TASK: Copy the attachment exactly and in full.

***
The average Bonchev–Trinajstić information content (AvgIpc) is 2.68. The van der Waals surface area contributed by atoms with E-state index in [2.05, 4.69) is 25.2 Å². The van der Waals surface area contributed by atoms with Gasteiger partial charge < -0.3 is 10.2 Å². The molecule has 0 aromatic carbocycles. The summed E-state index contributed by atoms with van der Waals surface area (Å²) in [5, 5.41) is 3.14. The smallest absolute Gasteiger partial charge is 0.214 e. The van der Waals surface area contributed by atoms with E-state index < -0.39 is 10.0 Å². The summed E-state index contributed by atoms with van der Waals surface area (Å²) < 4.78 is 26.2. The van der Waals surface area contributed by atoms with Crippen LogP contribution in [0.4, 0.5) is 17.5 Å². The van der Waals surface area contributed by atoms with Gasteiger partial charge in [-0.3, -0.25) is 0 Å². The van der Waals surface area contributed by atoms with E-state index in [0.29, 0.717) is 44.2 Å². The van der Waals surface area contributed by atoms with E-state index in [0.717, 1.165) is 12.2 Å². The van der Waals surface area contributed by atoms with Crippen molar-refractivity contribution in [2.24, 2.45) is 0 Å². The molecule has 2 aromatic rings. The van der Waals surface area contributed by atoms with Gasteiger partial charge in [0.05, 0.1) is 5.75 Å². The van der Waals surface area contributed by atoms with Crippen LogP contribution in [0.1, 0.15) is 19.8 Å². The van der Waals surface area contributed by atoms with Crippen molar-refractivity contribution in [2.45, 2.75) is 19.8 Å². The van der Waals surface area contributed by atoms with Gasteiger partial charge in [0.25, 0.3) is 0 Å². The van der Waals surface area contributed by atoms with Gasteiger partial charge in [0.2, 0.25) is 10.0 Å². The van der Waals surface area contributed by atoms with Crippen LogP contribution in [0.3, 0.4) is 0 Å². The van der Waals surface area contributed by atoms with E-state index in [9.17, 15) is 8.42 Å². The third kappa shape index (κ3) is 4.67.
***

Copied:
The average Bonchev–Trinajstić information content (AvgIpc) is 2.68. The van der Waals surface area contributed by atoms with E-state index in [2.05, 4.69) is 25.2 Å². The van der Waals surface area contributed by atoms with Gasteiger partial charge < -0.3 is 10.2 Å². The molecule has 0 aromatic carbocycles. The summed E-state index contributed by atoms with van der Waals surface area (Å²) in [5, 5.41) is 3.14. The smallest absolute Gasteiger partial charge is 0.214 e. The van der Waals surface area contributed by atoms with E-state index < -0.39 is 10.0 Å². The summed E-state index contributed by atoms with van der Waals surface area (Å²) < 4.78 is 26.2. The van der Waals surface area contributed by atoms with Crippen LogP contribution in [0.4, 0.5) is 17.5 Å². The van der Waals surface area contributed by atoms with Gasteiger partial charge in [-0.3, -0.25) is 0 Å². The van der Waals surface area contributed by atoms with E-state index in [0.29, 0.717) is 44.2 Å². The van der Waals surface area contributed by atoms with E-state index in [0.717, 1.165) is 12.2 Å². The van der Waals surface area contributed by atoms with Crippen molar-refractivity contribution in [2.24, 2.45) is 0 Å². The molecule has 2 aromatic rings. The van der Waals surface area contributed by atoms with Gasteiger partial charge in [0.05, 0.1) is 5.75 Å². The van der Waals surface area contributed by atoms with Crippen LogP contribution in [0.1, 0.15) is 19.8 Å². The van der Waals surface area contributed by atoms with Crippen molar-refractivity contribution in [2.45, 2.75) is 19.8 Å². The van der Waals surface area contributed by atoms with Gasteiger partial charge in [0.25, 0.3) is 0 Å². The van der Waals surface area contributed by atoms with Gasteiger partial charge in [0.2, 0.25) is 10.0 Å². The van der Waals surface area contributed by atoms with Crippen LogP contribution in [0.3, 0.4) is 0 Å². The van der Waals surface area contributed by atoms with E-state index in [9.17, 15) is 8.42 Å². The third kappa shape index (κ3) is 4.67.